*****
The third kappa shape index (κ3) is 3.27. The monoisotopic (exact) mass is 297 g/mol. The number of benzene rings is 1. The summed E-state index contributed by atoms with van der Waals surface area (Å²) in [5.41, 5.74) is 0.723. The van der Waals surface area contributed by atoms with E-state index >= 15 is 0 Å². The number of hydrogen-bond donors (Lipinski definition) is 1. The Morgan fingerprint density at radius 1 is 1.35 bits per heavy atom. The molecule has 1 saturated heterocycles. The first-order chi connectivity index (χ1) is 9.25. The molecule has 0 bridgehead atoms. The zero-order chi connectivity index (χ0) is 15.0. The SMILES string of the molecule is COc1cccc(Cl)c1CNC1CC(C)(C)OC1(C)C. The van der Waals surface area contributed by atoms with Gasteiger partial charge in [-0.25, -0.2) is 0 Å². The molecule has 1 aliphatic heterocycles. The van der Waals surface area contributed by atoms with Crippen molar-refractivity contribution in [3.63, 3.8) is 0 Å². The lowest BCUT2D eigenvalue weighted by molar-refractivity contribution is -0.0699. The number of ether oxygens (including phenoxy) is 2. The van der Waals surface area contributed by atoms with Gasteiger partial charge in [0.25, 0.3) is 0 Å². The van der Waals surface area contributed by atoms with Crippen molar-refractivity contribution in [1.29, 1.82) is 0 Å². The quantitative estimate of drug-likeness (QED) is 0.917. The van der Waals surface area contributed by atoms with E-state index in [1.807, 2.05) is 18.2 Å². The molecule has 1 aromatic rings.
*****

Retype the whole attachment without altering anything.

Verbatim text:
The third kappa shape index (κ3) is 3.27. The monoisotopic (exact) mass is 297 g/mol. The number of benzene rings is 1. The summed E-state index contributed by atoms with van der Waals surface area (Å²) in [5.41, 5.74) is 0.723. The van der Waals surface area contributed by atoms with E-state index >= 15 is 0 Å². The number of hydrogen-bond donors (Lipinski definition) is 1. The Morgan fingerprint density at radius 1 is 1.35 bits per heavy atom. The molecule has 1 saturated heterocycles. The first-order chi connectivity index (χ1) is 9.25. The molecule has 0 bridgehead atoms. The zero-order chi connectivity index (χ0) is 15.0. The SMILES string of the molecule is COc1cccc(Cl)c1CNC1CC(C)(C)OC1(C)C. The van der Waals surface area contributed by atoms with Gasteiger partial charge in [-0.25, -0.2) is 0 Å². The molecule has 1 aliphatic heterocycles. The van der Waals surface area contributed by atoms with Crippen molar-refractivity contribution in [3.63, 3.8) is 0 Å². The lowest BCUT2D eigenvalue weighted by molar-refractivity contribution is -0.0699. The number of ether oxygens (including phenoxy) is 2. The van der Waals surface area contributed by atoms with Gasteiger partial charge in [0.25, 0.3) is 0 Å². The van der Waals surface area contributed by atoms with Crippen molar-refractivity contribution in [1.29, 1.82) is 0 Å². The quantitative estimate of drug-likeness (QED) is 0.917. The van der Waals surface area contributed by atoms with E-state index in [1.807, 2.05) is 18.2 Å². The molecule has 1 aromatic rings.